Although you can't equal them.
Yet of the all-living ones — from whom
Issue much pleasure and song —
One is a calmly powerful son.
Knowing his father, we recognize him,
Now that the high Spirit of the World
Has descended to mankind
To keep the holidays.
He had long become too great to be
The Lord of Time, and his territory
Extended far... when would it
Have exhausted him? But a god
May once choose mundane life also,
Like mortals, and share their fate.
One law of fate requires that people
Should know each other, so that when
Silence returns, there will also be a language.
Where the spirit is at work, we are present too,
And talk about what is best. To me, the best
Is when the picture is done, and the artist
Finishes and steps transfigured from his workplace,
The quiet God of Time, and only the reconciling
Law of love extends from here to heaven.
Man has learned much since morning,
For we are a conversation, and we can listen
To one another. Soon we'll be song.
And the picture of time, which the great spirit unfolds,
Lies as a sign before us, indicating that a covenant
Between himself and others, himself and other powers exists.
Not he alone, but also the unconceived and eternal ones
Are recognizable in the picture,
Just as our mother, the earth, recognizes herself,
And light and air, through the plant kingdom.
But the all-gathering day of the festival
Is the ultimate sign of love, the witness
Of your existence, o holy powers.
The gods aren't revealed in miracles now,
Nor do they remain unseen as during a storm;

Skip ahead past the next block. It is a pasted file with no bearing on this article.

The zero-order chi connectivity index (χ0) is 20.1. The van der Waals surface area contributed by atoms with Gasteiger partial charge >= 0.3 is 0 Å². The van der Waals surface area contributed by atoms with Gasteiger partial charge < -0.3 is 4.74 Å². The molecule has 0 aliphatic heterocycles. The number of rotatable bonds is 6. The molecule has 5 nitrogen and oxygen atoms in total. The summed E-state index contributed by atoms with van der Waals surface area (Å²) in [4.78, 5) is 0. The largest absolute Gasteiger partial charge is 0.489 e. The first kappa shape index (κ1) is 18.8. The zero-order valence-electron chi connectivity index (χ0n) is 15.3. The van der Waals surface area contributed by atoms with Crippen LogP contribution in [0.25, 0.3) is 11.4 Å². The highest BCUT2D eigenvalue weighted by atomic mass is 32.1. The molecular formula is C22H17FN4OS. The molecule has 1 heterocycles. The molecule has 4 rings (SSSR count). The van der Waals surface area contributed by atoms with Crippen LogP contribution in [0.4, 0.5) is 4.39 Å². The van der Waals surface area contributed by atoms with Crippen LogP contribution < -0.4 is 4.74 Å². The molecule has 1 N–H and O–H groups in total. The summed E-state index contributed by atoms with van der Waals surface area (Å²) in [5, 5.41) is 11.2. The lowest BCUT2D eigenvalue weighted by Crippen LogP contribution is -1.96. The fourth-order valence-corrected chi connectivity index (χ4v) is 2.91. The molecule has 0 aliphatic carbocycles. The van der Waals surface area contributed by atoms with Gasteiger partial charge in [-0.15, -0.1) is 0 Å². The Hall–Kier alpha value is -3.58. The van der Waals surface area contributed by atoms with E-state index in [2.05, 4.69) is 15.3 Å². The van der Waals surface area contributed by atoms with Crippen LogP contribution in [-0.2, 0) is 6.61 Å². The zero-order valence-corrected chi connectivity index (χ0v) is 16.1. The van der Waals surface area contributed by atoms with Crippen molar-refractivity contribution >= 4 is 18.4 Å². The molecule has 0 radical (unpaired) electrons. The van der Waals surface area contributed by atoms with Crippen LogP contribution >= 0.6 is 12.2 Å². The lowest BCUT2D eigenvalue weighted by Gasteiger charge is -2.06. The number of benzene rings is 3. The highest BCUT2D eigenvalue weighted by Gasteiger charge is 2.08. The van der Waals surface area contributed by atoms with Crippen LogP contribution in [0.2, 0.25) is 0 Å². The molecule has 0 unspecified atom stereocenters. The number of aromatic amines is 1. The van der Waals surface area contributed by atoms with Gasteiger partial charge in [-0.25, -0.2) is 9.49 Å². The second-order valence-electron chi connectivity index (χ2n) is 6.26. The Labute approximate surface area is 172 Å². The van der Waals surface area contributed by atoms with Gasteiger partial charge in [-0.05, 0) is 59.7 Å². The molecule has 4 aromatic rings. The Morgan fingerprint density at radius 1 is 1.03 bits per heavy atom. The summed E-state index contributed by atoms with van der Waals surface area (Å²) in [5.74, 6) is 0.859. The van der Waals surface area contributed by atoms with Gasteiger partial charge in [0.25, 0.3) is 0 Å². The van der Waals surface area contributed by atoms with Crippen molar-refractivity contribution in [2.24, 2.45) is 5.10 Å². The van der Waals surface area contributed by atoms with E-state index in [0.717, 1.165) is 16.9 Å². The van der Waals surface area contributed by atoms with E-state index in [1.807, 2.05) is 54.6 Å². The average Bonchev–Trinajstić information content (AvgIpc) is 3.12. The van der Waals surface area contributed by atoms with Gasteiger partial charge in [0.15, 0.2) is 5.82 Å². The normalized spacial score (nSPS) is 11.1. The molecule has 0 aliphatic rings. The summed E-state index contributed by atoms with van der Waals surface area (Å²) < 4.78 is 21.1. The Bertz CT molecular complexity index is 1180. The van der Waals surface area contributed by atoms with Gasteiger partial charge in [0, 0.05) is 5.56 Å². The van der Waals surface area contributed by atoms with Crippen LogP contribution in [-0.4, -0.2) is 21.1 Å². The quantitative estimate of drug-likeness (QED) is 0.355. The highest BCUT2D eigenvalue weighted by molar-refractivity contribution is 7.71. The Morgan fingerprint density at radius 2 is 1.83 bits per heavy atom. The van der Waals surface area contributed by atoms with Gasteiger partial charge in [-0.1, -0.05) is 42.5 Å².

Now they are met together as guests,
A holy number, holy in every way,
And present in choruses of song.
And the person they love most,
Their favorite, is here.
Thus I've summoned you to the banquet
Now prepared, you, the unforgettable one,
To the evening of time, o Youth,
To be the Prince of the Festival.
And our race will not sleep
Until all the promised, immortal gods
Are here in our halls
To speak of their heaven.
Lightly breathing winds
Proclaim your arrival;
Valley mists announce you all,
And the earth, still sounding from the storm.
Hope colors the cheeks;
Mother and child
Sit before the house door,
Looking upon the peace.
Few seem to die:
A premonition, sent from the golden light,
Holds the soul back;
A promise retains the eldest.
Now all labors,
The seasoning of life,
Are prepared and completed above.
Simple things the most.
Has fallen from the ancient tree
After terrible storms,
But then is guarded, like a treasured possession,
By holy Fate with gentle weapons:
This has the shape of the gods.
Like a lioness, Mother,
Nature, you lament,
Since you lost your children.
Your enemy, all-loving one,
Has stolen them from you,
Since you adopted him almost
To be your own son, placing
Gods in the company of satyrs.
Thus you've created much
And buried much,
Because that which you brought
To light too soon, all-powerful one,
Now hates you.
But this too you recognize and accept,
For whatever arouses fear prefers
To rest insensate below
Until its time has come.
Friedrich Holderlin's Other Poems